The current focus on China's expanding influence, conventional forces, missile forces, emerging ASAT and cyber capabilities, and its role in the South China Sea, has led much of the analysis of Chinese military developments to ignore key uncertainties.
This includes China’s stockpile of nuclear weapons, and the fact that China is developing all the elements of a far more advanced Triad along with improve theater delivery systems and missile defenses.
What used to be a U.S-Russian strategic and theater nuclear arms race is now radically changing, and the nuclear balance, arms control, and the risk of actual nuclear warfare between the superpowers is becoming a contest between three superpowers and not just two.
The study concludes that the lack of attention to fundamental changes that are now taking place in the most critical elements of the military balance that shaped the Cold War, and the U.S.-Russian rivalry to the present, has several explanations.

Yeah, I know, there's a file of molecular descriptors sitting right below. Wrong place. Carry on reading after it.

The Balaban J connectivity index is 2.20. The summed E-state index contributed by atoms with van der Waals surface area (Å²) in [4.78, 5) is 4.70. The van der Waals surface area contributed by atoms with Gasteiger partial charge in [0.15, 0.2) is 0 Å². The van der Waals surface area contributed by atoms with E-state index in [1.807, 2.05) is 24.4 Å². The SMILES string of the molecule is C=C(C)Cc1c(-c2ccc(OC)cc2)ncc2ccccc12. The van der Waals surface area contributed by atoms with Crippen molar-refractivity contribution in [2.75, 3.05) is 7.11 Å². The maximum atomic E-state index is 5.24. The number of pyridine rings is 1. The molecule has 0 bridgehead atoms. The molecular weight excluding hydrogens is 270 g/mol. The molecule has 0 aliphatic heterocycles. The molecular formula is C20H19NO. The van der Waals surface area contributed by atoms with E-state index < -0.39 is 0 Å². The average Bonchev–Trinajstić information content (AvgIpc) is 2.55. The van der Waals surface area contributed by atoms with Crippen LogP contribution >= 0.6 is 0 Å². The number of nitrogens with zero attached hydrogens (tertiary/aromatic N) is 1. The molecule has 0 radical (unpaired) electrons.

It is partly the result of the fact that the other symbols of China's emergence as a superpower – like the situation in the South China – are currently far more visible and seen as far more urgent. It is partly the result of the fact that for more than a decade, China was very slow to expand its nuclear missile forces and create a real Triad.
Last, it is partly a result of the fact that past estimates of its total holdings of nuclear weapons were so low – roughly at the level of British and French forces – and far below the levels held by the United States and Russia.
Click here for the full report (50 PDF pages) on the CSIS website.